By Teachers, For Teachers
My blogs are usually about the creative aspects of teaching of which I share ideas and methods that have worked for me over the years. For this blog, however; I decided to share an important change that is coming to my state and possibly to yours as well.
In just another year, Connecticut students will no longer be required to complete the Connecticut Mastery Test or CMTs. Upon learning this, I was leaping for joy. I am not the biggest fan of this type of standardized assessment as one size does not fit all. Like so many other teachers, I have felt the pressure these tests create and the frustrations when the results are given AFTER students have left my classroom.
I have since discovered these tests have been replaced with a new formal assessment known as the Smarter Balanced Assessment Consortium or SBAC. My joy was short lived. Yet, another standardized test!
The SBAC is aligned to the Common Core State Standards (CCSS) and has partnered with many teachers to develop and test new assessment. From what I have learned, 100 teachers from each state were selected to join a panel (State Networks of Educators) to help develop this assessment. So far 31 states are working towards this project.
As a fourth grade teacher, this new formal assessment may possibly be given to my students within the 2014 -2015 school year. Like you, I have many questions I need answered before I start asking students to sharpen their #2 pencils. I have listed just a few.
• Unlike the current CMT's, SBAC is a computer generated test. It is created to adjust to the student's ability by basing the difficulty of future questions on previous answers, which is supposed to provide a more accurate measurement of student achievement. It is designed to be more precise and efficient.
• While administrators, teachers, and parents wait months for the results, the SBAC results are given in weeks.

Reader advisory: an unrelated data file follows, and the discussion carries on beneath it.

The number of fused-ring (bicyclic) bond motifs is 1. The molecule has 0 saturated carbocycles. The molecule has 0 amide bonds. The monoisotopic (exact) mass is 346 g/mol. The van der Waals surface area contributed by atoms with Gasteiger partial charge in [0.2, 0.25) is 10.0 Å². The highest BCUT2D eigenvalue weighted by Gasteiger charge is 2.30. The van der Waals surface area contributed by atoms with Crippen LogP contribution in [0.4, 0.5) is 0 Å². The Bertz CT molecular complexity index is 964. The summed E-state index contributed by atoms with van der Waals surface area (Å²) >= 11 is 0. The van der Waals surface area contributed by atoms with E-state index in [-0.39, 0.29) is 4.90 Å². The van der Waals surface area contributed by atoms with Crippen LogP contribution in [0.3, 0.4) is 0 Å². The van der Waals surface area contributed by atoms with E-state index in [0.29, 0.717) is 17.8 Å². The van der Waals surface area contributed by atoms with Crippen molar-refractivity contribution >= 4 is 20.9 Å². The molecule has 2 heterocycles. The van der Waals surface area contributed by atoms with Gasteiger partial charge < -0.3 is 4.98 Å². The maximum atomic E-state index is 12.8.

• The test goes beyond multiple choice questions, allowing for constructive responses and performance tasks to measure critical thinking and problem solving.
• The SBAC pilot testing is scheduled to begin in CT, during the 2014-2015 school year. It is given to students in grades 3-8.
• Rather than an exam given once, the SBAC is being offered as an interim assessment which will help with differentiated instruction and help teachers identify specific needs.
• Students will be challenged to complete complex tasks and apply knowledge rather than choosing from a list of possible answers.
• Students will need to be adept at computer skills as #2 pencils are no longer needed.
• Class time will be focused on learning, not preparing for the CMT's as most teachers are being asked to do. No more teaching to the test, I hate that!
• Both parents and teachers can see the results sooner which will allow for opportunities for the students to improve. Results given over the summer does not allow for improvement.
• The results indicate how school is performing and again, with immediate results, allows for changes when needed.
• The assessment provides supports to help students as test measures the right things in the right way.
All assessments are created to diagnose a learning disability, identify a student who needs extra help, or to determine whether a school has met its goals. However, no one assessment does all of this. Standardized test are designed to provide information on the performance of schools so resources and support can be well targeted, but often that information is incomplete. The test results indicate which students have not mastered a specific skill or objective, but does not tell what kind of instruction is needed to help students master the skill. It also does not tell what the student was thinking that led to the incorrect answers. To get that kind of information, teachers need the results provided by the consistent use of classroom-based formative assessments. This makes me wonder if standardized testing is the best way to achieve the information so greatly needed. Should we even bother?
What do you think of the new changes in standardized testing? Are there changes in your state?